Robert Chesler – United Dairymen of Arizona
Growing up in Chicago’s suburbs, Robert Chesler was a world away from the lush green pastures dotted with herds of lowing cattle that would later define his career.
In fact, for many years, his only connection to dairy cows was the milk carton in the fridge that he poured over a bowl of Cheerios.
Abandoning his initial career path of studying law, Chesler found his niche in 2005, selling and trading dairy futures and options as vice president of StoneX, a global financial services network based in New York.
For the better part of 15 years, he led the company’s global dairy and food group, helping customers across the supply chain from farm to fork by analyzing markets, forecasting prices, setting budgets and securing profitability through contracts.
His work required on-site visits and Chesler quickly fell in love with the people—and the culture.
“I truly admired the purity, honesty and straight talk of those who work the land and tend to animals,” he says.
When Chesler was invited to dinner at a Colorado homestead in 2005, he witnessed his first live calf birth, an experience he says was transformative.
That connection prompted a career move in July 2021, when he was hired as CEO for the United Dairymen of Arizona—a 61-year-old milk marketing cooperative that supports 67 dairy farms and 180,000 cows.
His immediate focus was twofold: to expand the cooperative into foreign markets (particularly in Asia); and to create unity among its members at home. The goal, he says, is to put cash into the hands of farmers—while revitalizing a proud industry.
As Chesler explains, Asia has roughly 5 billion people. With a population of 1.4 billion in China alone, he says the country has seen its wealth skyrocket to from $7 to $120 trillion from the start of the millennium.
“That is a market where we could achieve sustainable growth in the future,” Chesler says. “UDA has a fresh perspective and is open to pursuing new ideas—not out of necessity, but because it wants to establish a gold standard of operations for years to come. That will hopefully unite cooperatives throughout the country.”
With his background in sales and trading, Chesler is well-equipped to expand UDA’s global footprint. For years, he says, the Tempe-based cooperative was focused on tapping into regional markets close to home, with Mexico being its dominant international client.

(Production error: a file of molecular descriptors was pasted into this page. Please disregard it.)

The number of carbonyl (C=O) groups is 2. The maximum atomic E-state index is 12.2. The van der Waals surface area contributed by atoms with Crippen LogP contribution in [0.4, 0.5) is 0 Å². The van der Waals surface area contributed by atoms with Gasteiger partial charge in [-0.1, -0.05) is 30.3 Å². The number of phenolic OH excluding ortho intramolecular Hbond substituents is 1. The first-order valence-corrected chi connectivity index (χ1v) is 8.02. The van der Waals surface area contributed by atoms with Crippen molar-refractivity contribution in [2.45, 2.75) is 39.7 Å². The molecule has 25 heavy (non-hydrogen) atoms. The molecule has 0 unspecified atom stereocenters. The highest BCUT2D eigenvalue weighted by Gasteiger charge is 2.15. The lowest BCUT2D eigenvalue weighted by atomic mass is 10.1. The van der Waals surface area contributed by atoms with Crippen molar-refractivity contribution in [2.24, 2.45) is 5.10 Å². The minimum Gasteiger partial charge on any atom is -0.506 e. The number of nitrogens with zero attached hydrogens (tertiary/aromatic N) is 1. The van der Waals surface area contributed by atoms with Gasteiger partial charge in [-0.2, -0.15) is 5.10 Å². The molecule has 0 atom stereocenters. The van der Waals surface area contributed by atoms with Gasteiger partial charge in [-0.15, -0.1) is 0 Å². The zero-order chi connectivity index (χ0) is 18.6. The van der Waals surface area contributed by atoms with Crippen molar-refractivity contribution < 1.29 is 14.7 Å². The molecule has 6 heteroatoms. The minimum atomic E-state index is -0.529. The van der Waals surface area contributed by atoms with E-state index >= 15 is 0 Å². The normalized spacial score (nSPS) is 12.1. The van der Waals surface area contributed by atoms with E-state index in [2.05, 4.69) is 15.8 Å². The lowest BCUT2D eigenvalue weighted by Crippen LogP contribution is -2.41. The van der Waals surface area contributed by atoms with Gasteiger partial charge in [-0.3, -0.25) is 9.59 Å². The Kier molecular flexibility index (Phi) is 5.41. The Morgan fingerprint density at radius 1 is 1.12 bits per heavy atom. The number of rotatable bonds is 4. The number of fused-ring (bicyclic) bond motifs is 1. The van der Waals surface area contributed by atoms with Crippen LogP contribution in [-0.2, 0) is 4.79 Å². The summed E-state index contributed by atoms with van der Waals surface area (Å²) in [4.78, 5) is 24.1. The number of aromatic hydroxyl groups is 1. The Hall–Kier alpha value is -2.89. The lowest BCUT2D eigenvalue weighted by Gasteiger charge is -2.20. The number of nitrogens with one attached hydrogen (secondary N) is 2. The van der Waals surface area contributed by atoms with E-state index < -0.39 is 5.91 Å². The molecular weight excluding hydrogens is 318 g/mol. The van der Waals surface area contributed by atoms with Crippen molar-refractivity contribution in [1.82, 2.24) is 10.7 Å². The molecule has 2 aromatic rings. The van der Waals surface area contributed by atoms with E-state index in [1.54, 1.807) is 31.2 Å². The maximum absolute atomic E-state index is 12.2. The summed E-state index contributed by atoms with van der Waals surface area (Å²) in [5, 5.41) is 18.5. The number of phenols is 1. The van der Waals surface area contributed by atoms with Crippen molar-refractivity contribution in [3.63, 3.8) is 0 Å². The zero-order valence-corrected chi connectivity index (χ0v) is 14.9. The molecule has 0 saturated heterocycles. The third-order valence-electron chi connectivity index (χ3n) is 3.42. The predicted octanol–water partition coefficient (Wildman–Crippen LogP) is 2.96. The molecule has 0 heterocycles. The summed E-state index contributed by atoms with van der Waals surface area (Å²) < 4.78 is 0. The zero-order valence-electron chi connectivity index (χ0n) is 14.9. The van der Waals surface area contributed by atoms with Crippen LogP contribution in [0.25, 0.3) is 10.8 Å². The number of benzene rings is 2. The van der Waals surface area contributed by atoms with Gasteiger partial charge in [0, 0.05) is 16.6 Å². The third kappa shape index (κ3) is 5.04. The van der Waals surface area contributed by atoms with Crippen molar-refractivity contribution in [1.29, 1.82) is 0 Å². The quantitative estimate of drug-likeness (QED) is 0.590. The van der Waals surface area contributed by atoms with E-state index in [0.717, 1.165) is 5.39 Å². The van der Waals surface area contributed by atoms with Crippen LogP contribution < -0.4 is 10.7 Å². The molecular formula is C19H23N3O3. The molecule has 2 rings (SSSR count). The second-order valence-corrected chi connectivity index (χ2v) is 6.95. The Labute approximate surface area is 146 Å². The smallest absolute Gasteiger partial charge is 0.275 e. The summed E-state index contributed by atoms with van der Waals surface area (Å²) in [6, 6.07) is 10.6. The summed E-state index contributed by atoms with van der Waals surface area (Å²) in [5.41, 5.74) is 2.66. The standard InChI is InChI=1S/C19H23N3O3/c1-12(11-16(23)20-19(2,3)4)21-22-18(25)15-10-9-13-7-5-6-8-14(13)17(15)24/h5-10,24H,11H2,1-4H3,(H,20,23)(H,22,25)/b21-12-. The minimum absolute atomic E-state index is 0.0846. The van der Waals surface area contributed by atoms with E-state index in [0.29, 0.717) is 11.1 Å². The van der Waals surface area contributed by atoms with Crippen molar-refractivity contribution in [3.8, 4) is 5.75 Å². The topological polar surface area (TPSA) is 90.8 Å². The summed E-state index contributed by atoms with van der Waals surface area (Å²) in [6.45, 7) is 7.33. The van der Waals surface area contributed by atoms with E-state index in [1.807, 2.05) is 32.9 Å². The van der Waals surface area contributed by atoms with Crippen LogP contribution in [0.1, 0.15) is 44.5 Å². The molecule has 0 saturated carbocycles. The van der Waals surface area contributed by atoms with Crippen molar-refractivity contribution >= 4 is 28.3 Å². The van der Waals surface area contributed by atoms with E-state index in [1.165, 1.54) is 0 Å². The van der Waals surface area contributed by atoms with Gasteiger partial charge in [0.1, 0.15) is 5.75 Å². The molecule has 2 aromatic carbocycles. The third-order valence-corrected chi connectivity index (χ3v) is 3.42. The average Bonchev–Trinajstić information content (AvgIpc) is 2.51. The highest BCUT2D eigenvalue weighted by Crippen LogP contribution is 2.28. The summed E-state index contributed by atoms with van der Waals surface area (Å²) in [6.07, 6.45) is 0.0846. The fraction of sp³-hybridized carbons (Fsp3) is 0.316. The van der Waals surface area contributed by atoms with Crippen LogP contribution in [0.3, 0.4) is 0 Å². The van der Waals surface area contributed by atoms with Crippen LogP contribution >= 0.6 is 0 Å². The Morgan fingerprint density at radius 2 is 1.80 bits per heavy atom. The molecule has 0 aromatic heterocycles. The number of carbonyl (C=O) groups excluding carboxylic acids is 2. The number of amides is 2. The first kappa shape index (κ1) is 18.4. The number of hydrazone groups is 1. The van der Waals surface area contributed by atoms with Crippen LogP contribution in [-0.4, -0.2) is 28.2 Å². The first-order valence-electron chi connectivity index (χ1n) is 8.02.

Chesler says expansion into overseas markets is underway. UDA anticipates having representation in China as well as opening its first offices in Europe, New Zealand and the Middle East. Japan, Korea, Vietnam, Thailand, Indonesia and the Philippines may become part of the network, too.
“Our plan is to invest in markets that are less transactional and more partner-oriented,” Chesler says. “The Asian markets are willing to pay a respectable price for a premium product, the returns of which can be used to reinvest into a progressive, long-standing relationship.”
To improve milk quality, UDA is investing in upgrades at its manufacturing facility in Tempe, hiring Dave Kedzierski to lead its Food Quality and Safety Department. It will also cultivate its lactose dairy-based product Simplipure and Lactoferin for use in pharmaceuticals and infant formulas.
“We’re here to create a high-end product that meets multiple needs—from feeding people, to manufacturing pharmaceutical-grade product for use in pill manufacturing,” Chesler says. “This allows us to stay true to our core mission of bringing back money to the people that make the food.”
Chesler is building a global sales, trading and customer service team of 24 people to market the product, a financial trading team to manage risk and oversee transactions and a global logistics team to navigate the complexities of shipping.
“We want to make sure that we hold our clients’ hands throughout the process,” Chesler says. “We’re not the type of outfit that only makes one visit a year. We will have boots on the ground all year round.”
Uniting in the U.S.
The next chapter of UDA’s vision will be connecting farmers in Arizona to other dairy cooperatives around the country.
Chesler hopes other organizations will see the benefit of using UDA’s personnel to market and sell products. With its sales system in place—stateside and overseas—UDA can entice other cooperatives to get involved to increase milk exports.
He set up the system so farmers can get paid, but Chesler hopes a percentage of their sales proceeds will get reinvested into each respective organization to support increasingly higher quality production throughout the U.S. To support this effort, UDA is looking for partnership assistance from industry associations.
“This will strengthen the industry by establishing a unified front,” Chesler says. “If our work is well-supported it will yield returns and allow farmers to continue doing what they do best, which is feed the world.”
Thinking back to those early dinner-table conversations with farmhands, Chesler acknowledges that life on a dairy farm isn’t always easy, what with the endless chores and worries about the weather—not to mention the external economic factors. Growing up in the school of hard knocks himself, he says he feels a kinship to his new brothers-in-arms—and is only too happy to use his skills to help change their world economically for the better
“I can identify with these people in the dairy industry and respect how they get back up after being knocked down,” Chesler says. “That’s why I’m here in a leadership position: to support and unite farmers. By standing up together, we will share success. The odds are in our favor.”
View this feature in the Terra Firma Vol I 2022 Edition here.
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